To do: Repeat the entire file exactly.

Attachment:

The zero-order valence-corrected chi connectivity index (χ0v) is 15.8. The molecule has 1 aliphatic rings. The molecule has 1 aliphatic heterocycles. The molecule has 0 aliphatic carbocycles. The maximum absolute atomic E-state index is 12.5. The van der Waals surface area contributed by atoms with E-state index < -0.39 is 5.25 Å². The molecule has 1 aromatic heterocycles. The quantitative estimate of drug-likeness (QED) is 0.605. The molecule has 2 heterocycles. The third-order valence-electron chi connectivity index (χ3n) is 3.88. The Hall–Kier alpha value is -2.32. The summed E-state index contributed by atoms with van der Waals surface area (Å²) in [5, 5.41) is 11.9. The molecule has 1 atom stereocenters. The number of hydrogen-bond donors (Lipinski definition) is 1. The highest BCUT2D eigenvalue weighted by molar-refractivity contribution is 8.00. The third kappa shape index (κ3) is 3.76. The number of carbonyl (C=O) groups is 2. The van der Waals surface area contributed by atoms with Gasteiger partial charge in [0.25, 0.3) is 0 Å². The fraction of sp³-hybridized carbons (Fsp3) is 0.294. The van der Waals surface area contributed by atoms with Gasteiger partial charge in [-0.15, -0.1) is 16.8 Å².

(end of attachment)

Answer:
The zero-order valence-corrected chi connectivity index (χ0v) is 15.8. The molecule has 1 aliphatic rings. The molecule has 1 aliphatic heterocycles. The molecule has 0 aliphatic carbocycles. The maximum absolute atomic E-state index is 12.5. The van der Waals surface area contributed by atoms with E-state index < -0.39 is 5.25 Å². The molecule has 1 aromatic heterocycles. The quantitative estimate of drug-likeness (QED) is 0.605. The molecule has 2 heterocycles. The third-order valence-electron chi connectivity index (χ3n) is 3.88. The Hall–Kier alpha value is -2.32. The summed E-state index contributed by atoms with van der Waals surface area (Å²) in [5, 5.41) is 11.9. The molecule has 1 atom stereocenters. The number of hydrogen-bond donors (Lipinski definition) is 1. The highest BCUT2D eigenvalue weighted by molar-refractivity contribution is 8.00. The third kappa shape index (κ3) is 3.76. The number of carbonyl (C=O) groups is 2. The van der Waals surface area contributed by atoms with Gasteiger partial charge in [0.25, 0.3) is 0 Å². The fraction of sp³-hybridized carbons (Fsp3) is 0.294. The van der Waals surface area contributed by atoms with Gasteiger partial charge in [-0.15, -0.1) is 16.8 Å².